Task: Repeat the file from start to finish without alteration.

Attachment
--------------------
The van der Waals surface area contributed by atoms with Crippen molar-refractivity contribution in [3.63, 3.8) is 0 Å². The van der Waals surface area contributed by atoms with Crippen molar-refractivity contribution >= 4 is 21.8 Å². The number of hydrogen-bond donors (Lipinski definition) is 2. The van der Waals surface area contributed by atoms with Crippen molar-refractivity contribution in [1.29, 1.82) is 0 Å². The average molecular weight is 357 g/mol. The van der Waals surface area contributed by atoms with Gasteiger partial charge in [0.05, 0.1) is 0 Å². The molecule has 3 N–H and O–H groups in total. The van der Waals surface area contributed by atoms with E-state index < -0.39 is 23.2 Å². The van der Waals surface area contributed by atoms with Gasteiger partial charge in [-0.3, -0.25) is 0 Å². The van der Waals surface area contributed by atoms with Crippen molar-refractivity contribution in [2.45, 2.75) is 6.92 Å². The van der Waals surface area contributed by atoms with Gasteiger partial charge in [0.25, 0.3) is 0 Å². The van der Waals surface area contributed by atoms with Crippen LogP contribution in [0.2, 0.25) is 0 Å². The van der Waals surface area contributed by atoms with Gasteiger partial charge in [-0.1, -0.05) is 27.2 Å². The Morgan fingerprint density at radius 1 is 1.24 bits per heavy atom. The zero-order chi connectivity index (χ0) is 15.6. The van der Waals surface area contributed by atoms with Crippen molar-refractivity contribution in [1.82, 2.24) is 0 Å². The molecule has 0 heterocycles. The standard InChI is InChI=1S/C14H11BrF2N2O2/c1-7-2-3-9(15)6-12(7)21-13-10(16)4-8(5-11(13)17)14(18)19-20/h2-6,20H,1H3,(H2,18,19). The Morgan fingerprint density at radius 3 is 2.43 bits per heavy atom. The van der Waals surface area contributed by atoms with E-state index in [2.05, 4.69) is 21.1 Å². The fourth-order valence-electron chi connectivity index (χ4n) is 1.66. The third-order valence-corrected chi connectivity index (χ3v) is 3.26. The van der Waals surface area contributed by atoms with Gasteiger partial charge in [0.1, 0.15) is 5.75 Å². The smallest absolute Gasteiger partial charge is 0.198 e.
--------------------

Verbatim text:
The van der Waals surface area contributed by atoms with Crippen molar-refractivity contribution in [3.63, 3.8) is 0 Å². The van der Waals surface area contributed by atoms with Crippen molar-refractivity contribution >= 4 is 21.8 Å². The number of hydrogen-bond donors (Lipinski definition) is 2. The van der Waals surface area contributed by atoms with Crippen molar-refractivity contribution in [1.29, 1.82) is 0 Å². The average molecular weight is 357 g/mol. The van der Waals surface area contributed by atoms with Gasteiger partial charge in [0.05, 0.1) is 0 Å². The molecule has 3 N–H and O–H groups in total. The van der Waals surface area contributed by atoms with E-state index < -0.39 is 23.2 Å². The van der Waals surface area contributed by atoms with Gasteiger partial charge in [-0.3, -0.25) is 0 Å². The van der Waals surface area contributed by atoms with Crippen molar-refractivity contribution in [2.45, 2.75) is 6.92 Å². The van der Waals surface area contributed by atoms with Gasteiger partial charge in [0.25, 0.3) is 0 Å². The van der Waals surface area contributed by atoms with Crippen LogP contribution in [0.2, 0.25) is 0 Å². The van der Waals surface area contributed by atoms with Gasteiger partial charge in [-0.1, -0.05) is 27.2 Å². The Morgan fingerprint density at radius 1 is 1.24 bits per heavy atom. The zero-order chi connectivity index (χ0) is 15.6. The van der Waals surface area contributed by atoms with Crippen molar-refractivity contribution in [1.82, 2.24) is 0 Å². The molecule has 0 heterocycles. The standard InChI is InChI=1S/C14H11BrF2N2O2/c1-7-2-3-9(15)6-12(7)21-13-10(16)4-8(5-11(13)17)14(18)19-20/h2-6,20H,1H3,(H2,18,19). The Morgan fingerprint density at radius 3 is 2.43 bits per heavy atom. The van der Waals surface area contributed by atoms with E-state index in [2.05, 4.69) is 21.1 Å². The fourth-order valence-electron chi connectivity index (χ4n) is 1.66. The third-order valence-corrected chi connectivity index (χ3v) is 3.26. The van der Waals surface area contributed by atoms with Gasteiger partial charge in [0.1, 0.15) is 5.75 Å². The smallest absolute Gasteiger partial charge is 0.198 e.